Multi-stakeholder partnerships are a distinctive feature of this action. We strongly believe in partnerships in which the four corners of the Dutch Diamond are represented: public sector, private sector, civil society and knowledge institutions. For these kind of partnerships to be successful, just signing a letter of intent is not enough. So much we have learned over the past years. The book of failures is rather thick. Has this discouraged the players that occupy this field? No, on the contrary. The learning curve has been steep, belief in the added value of working together has grown with the rising number of successful partnerships.

One of the early books with lessons learned is the evaluation of the so-called Schokland Agreements, a highly experimental set of partnerships originally launched to accelerate the Dutch contribution to the realization of the Millennium Development Goals. One of the recommendations of the study was to continue engaging in multi-stakeholder partnerships for development, because these partnerships have potential to bring innovation, new competencies and expertise to development initiatives. Some partnerships have resulted in long-term strategic and valuable partnerships for the Dutch Ministry of Foreign Affairs. While doing so one should not only look at Public-Private Partnerships but also consider other relevant partners, according to what the development challenges require.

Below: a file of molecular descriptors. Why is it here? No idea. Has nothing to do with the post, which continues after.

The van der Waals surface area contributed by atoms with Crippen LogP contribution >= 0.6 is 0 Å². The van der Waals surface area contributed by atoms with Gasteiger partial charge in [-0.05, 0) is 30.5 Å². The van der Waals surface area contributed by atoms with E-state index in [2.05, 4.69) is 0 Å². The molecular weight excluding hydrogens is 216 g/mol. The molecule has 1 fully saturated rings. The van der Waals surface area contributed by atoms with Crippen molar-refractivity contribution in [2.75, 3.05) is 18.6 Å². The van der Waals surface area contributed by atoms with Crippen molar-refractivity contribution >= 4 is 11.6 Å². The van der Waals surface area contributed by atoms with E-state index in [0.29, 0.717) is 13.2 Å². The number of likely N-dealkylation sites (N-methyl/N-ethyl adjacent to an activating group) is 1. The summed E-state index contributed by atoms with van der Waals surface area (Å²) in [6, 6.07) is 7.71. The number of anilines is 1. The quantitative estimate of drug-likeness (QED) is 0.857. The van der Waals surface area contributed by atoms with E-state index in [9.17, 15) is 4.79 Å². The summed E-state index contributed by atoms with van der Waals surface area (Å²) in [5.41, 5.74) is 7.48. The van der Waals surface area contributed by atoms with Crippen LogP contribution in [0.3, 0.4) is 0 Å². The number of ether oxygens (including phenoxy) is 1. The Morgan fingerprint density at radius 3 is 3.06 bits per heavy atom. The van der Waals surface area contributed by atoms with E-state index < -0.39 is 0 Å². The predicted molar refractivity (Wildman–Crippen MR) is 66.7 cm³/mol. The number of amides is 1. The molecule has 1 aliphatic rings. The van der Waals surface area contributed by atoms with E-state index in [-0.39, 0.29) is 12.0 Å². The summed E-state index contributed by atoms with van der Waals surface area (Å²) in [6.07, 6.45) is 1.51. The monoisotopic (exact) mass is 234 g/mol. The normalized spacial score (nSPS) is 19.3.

The latest addition to the partnership library is a guide on multi-stakeholder partnerships, the MSP Guide, written by Jim Woodhill and Herman Brouwer of the Centre for Development Innovation. They have taken the learning a few steps further and also formulate practical guidance for anyone involved in creating multi-stakeholder partnerships. A manual that should be on the desk of anyone involved in development.

What I see from my position is that in many places in the world the different stakeholders are stuck in traditional patters, often looking at each other through the lens of old paradigms and prejudices. ‘Government is responsible’, ‘companies only think short-term’, ‘NGOs are always against’ and ‘academia can’t spell the word ‘applied’. It is this gridlock that has brought us where we are now, a long way from where we want to be in 2030. Now is the time to shrug off these old ‘ideological’ feathers and to start complementing each other, building on the unique competencies of each willing stakeholder. Well-designed partnerships hold the key.

So my question to the FCRN member taking this series forward is:

“In the design and implementation of initiatives aimed at realizing the SDGs, how can the abovementioned 'traditional' narrow views on the roles of different sectors best be tackled and how do you think initiatives such as multi-stakeholder partnerships should be designed to better involve stakeholders beyond the usual suspects?"

We are anticipating that the next blog-post will be published within two weeks time, so keep an eye out for it.